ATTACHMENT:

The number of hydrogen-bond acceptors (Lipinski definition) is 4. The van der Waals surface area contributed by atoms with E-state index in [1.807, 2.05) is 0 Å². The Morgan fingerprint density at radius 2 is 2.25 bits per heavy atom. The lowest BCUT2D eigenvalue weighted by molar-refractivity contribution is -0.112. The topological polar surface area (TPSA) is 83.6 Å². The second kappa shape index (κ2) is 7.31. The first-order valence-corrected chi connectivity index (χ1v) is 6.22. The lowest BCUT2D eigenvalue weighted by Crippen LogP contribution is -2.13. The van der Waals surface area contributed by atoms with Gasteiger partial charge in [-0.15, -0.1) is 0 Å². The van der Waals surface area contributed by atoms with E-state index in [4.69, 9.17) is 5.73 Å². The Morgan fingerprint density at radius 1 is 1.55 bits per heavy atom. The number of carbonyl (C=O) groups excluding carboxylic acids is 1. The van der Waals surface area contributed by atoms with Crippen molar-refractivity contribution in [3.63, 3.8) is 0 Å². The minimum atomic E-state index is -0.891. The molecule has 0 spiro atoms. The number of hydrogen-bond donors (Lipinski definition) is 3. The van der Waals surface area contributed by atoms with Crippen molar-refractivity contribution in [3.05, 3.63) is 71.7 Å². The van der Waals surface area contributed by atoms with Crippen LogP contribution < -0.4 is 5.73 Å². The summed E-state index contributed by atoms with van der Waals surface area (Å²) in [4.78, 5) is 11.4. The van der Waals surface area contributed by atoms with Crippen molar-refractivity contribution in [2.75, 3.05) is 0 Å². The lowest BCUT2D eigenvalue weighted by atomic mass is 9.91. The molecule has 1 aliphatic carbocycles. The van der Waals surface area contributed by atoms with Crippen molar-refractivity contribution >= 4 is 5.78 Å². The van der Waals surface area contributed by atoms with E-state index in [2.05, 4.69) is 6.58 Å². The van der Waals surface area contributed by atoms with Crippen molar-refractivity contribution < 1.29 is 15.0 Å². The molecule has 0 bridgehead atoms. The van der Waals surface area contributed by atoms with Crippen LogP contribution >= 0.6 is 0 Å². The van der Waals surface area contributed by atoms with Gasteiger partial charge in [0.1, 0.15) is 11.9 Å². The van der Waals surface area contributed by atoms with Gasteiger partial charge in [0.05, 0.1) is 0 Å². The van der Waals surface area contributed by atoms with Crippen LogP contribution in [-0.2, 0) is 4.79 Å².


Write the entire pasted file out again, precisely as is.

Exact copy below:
The number of hydrogen-bond acceptors (Lipinski definition) is 4. The van der Waals surface area contributed by atoms with E-state index in [1.807, 2.05) is 0 Å². The Morgan fingerprint density at radius 2 is 2.25 bits per heavy atom. The lowest BCUT2D eigenvalue weighted by molar-refractivity contribution is -0.112. The topological polar surface area (TPSA) is 83.6 Å². The second kappa shape index (κ2) is 7.31. The first-order valence-corrected chi connectivity index (χ1v) is 6.22. The lowest BCUT2D eigenvalue weighted by Crippen LogP contribution is -2.13. The van der Waals surface area contributed by atoms with Gasteiger partial charge in [-0.15, -0.1) is 0 Å². The van der Waals surface area contributed by atoms with E-state index in [4.69, 9.17) is 5.73 Å². The Morgan fingerprint density at radius 1 is 1.55 bits per heavy atom. The number of carbonyl (C=O) groups excluding carboxylic acids is 1. The van der Waals surface area contributed by atoms with Crippen molar-refractivity contribution in [3.63, 3.8) is 0 Å². The minimum atomic E-state index is -0.891. The molecule has 0 spiro atoms. The number of hydrogen-bond donors (Lipinski definition) is 3. The van der Waals surface area contributed by atoms with Crippen molar-refractivity contribution in [3.05, 3.63) is 71.7 Å². The van der Waals surface area contributed by atoms with Crippen LogP contribution < -0.4 is 5.73 Å². The summed E-state index contributed by atoms with van der Waals surface area (Å²) in [4.78, 5) is 11.4. The van der Waals surface area contributed by atoms with Crippen molar-refractivity contribution in [2.75, 3.05) is 0 Å². The lowest BCUT2D eigenvalue weighted by atomic mass is 9.91. The molecule has 1 aliphatic carbocycles. The van der Waals surface area contributed by atoms with Crippen molar-refractivity contribution >= 4 is 5.78 Å². The van der Waals surface area contributed by atoms with E-state index in [2.05, 4.69) is 6.58 Å². The van der Waals surface area contributed by atoms with Crippen molar-refractivity contribution < 1.29 is 15.0 Å². The molecule has 0 bridgehead atoms. The van der Waals surface area contributed by atoms with Crippen LogP contribution >= 0.6 is 0 Å². The van der Waals surface area contributed by atoms with Gasteiger partial charge in [0.1, 0.15) is 11.9 Å². The van der Waals surface area contributed by atoms with Gasteiger partial charge in [0.05, 0.1) is 0 Å². The van der Waals surface area contributed by atoms with Crippen LogP contribution in [-0.2, 0) is 4.79 Å².